Mr. President: Book summary and reviews of Mr. President by Ray Raphael

Mr. President

How and Why the Founders Created a Chief Executive

by Ray Raphael

Mr. President by Ray Raphael

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About this book

Book Summary

The little-known story of the dramatic political maneuverings and personalities behind the creation of the office of the president, with ramifications that continue to this day.

On June 1, 1787, when the Federal Convention first talked of establishing a new executive branch, James Wilson moved that "the Executive consist of a single person." To us this might sound obvious, but not so at the time. Americans had just won their independence from an autocratic monarch, and they feared that a single leader might commandeer power or oppress citizens. Should the framers even flirt with one-man rule? For the first and only time that summer, there was silence. Not one of the loquacious delegates dared speak up.

Eventually Benjamin Franklin rose, then others. James Madison, Alexander Hamilton, and George Mason joined the debate, and for three months their deliberations continued. By early September the framers had made up their minds. A chief executive, the "president," would be appointed by Congress to serve for seven years. He could not be reelected, and his powers were tightly constrained. He could neither negotiate treaties nor appoint Supreme Court justices and ambassadors. The Senate would do all that.

Suddenly, less than two weeks before the convention adjourned, all this changed. How? And who made it happen? Enter Gouverneur Morris, the flamboyant, peg-legged hero of this saga, who pushed through his agenda with amazing political savvy and not a little bluster and deceit. For the first time, by focusing closely on the give-and-take of the convention's dynamics, Ray Raphael reveals how politics and personalities cobbled together a lasting, but flawed, institution.

Charting the presidency as it evolved during the administrations of Washington, Adams, and Jefferson, Raphael shows how, given the Constitution's broad outlines, the president's powers could easily be augmented but rarely diminished. Today we see the result - an office that has become more sweeping, more powerful, and more inherently partisan than the framers ever intended. And the issues of 1787 - whether the Electoral College, the president's war powers, or the extent of executive authority - continue to stir our political debates.

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Reviews

Media Reviews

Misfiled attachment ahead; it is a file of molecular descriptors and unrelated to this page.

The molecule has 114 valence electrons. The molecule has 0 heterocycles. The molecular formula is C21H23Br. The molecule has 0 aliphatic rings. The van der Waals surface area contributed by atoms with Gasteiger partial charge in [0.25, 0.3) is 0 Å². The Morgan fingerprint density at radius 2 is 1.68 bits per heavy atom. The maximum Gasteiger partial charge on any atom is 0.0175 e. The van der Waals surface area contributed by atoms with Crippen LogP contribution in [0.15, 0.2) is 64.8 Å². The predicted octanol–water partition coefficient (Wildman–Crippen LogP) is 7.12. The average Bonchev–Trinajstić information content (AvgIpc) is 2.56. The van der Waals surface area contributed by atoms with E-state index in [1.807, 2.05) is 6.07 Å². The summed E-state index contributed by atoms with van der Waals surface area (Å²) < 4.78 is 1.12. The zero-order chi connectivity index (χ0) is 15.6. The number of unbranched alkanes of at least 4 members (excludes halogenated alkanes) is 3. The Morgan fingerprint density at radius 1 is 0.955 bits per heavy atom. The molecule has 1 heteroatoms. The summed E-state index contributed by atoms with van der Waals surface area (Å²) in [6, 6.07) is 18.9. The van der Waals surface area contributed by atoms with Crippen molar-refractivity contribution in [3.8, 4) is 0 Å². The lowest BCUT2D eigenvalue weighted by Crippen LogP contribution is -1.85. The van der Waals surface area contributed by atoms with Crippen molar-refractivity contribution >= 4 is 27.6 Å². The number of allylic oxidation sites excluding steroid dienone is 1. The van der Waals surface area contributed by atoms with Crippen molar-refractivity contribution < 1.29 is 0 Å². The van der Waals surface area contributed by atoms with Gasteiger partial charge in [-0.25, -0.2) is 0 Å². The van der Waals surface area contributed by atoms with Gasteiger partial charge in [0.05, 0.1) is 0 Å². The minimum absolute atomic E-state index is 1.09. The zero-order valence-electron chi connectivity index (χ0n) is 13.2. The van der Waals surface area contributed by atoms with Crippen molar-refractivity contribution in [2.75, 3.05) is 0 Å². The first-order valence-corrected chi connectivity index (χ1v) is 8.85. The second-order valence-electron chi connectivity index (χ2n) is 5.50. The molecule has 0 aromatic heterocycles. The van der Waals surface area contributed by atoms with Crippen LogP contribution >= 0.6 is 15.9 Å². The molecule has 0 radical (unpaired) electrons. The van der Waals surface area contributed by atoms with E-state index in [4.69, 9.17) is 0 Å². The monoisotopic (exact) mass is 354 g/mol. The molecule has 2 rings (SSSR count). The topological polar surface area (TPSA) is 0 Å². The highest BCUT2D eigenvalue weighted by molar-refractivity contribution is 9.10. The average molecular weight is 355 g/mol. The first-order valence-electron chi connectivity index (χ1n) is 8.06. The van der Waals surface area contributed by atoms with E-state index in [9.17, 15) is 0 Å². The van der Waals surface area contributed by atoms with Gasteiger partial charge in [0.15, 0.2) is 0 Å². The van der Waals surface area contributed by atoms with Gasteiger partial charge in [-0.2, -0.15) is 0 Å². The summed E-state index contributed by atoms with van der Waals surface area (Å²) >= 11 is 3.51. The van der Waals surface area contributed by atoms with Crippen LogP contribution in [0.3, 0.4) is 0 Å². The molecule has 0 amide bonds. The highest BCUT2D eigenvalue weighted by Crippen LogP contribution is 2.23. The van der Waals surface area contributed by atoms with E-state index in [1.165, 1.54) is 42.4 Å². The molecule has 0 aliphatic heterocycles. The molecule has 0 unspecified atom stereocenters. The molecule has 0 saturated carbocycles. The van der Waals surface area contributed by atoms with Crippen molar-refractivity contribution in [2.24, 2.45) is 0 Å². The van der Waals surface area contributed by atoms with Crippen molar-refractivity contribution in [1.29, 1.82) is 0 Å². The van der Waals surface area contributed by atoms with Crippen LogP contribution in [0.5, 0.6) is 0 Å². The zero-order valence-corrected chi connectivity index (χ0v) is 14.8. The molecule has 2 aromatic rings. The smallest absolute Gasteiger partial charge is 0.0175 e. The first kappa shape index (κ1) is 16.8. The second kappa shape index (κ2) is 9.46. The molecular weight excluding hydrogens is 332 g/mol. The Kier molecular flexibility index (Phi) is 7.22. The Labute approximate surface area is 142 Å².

"Starred Review. Raphael's exceptional history of the beginning years of the United States should be required reading, especially in an election year." - Kirkus Reviews

"It's not easy to find something new to say about the most powerful office in the world. Ray Raphael succeeds through the ingenious expedient of taking us back to the time when we had a country but no president, and reminding us how much work it took to fill that void. All fans of presidential history will need this book." - Ted Widmer, Director, John Carter Brown Library, Brown University and author of Ark of the Liberties: America and the World

"This is a fascinating and fresh narrative that takes the reader from the fierce debates establishing the federal executive at the Constitutional Convention through Thomas Jefferson's election which tested the framers' handiwork. It makes you wonder why it's never been told before." - Joyce Appleby, author of The Relentless Revolution: A History of Capitalism

"This book will command the attention of both professional historians and the general reader for decades to come." - Richard Beeman, author of Plain Honest Men: The Making of the American Constitution

"Ray Raphael's Mr. President is a brilliant analysis of why our Founding Fathers thought a Chief Executive was necessary for the American democratic experiment to flourish. The shrill arguments between Adams, Jefferson, Hamilton, Mason (and other law wizards) are recounted in these pages in vivid detail. A classic work of history!" - Douglas Brinkley, Professor of History at Rice University, author of The Wilderness Warrior: Theodore Roosevelt and the Crusade for America

The information about Mr. President shown above was first featured in "The BookBrowse Review" - BookBrowse's online-magazine that keeps our members abreast of notable and high-profile books publishing in the coming weeks. In most cases, the reviews are necessarily limited to those that were available to us ahead of publication. If you are the publisher or author of this book and feel that the reviews shown do not properly reflect the range of media opinion now available, please send us a message with the mainstream media reviews that you would like to see added.

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Ray Raphael's fifteen books include A Peoples History of the American Revolution: How Common People Shaped the Fight for Independence (2001) and Founding Myths: Stories That Hide Our Patriotic Past (2004). He is also co-editor of Revolutionary Founders: Rebels, Radicals, and Reformers in the Making of the Nation (2011). Having taught at Humboldt State University and College of the Redwoods and all subjects in a one-room public high school, he is now a full-time researcher and writer. He lives in Northern California. Visit his website at www.rayraphael.com.

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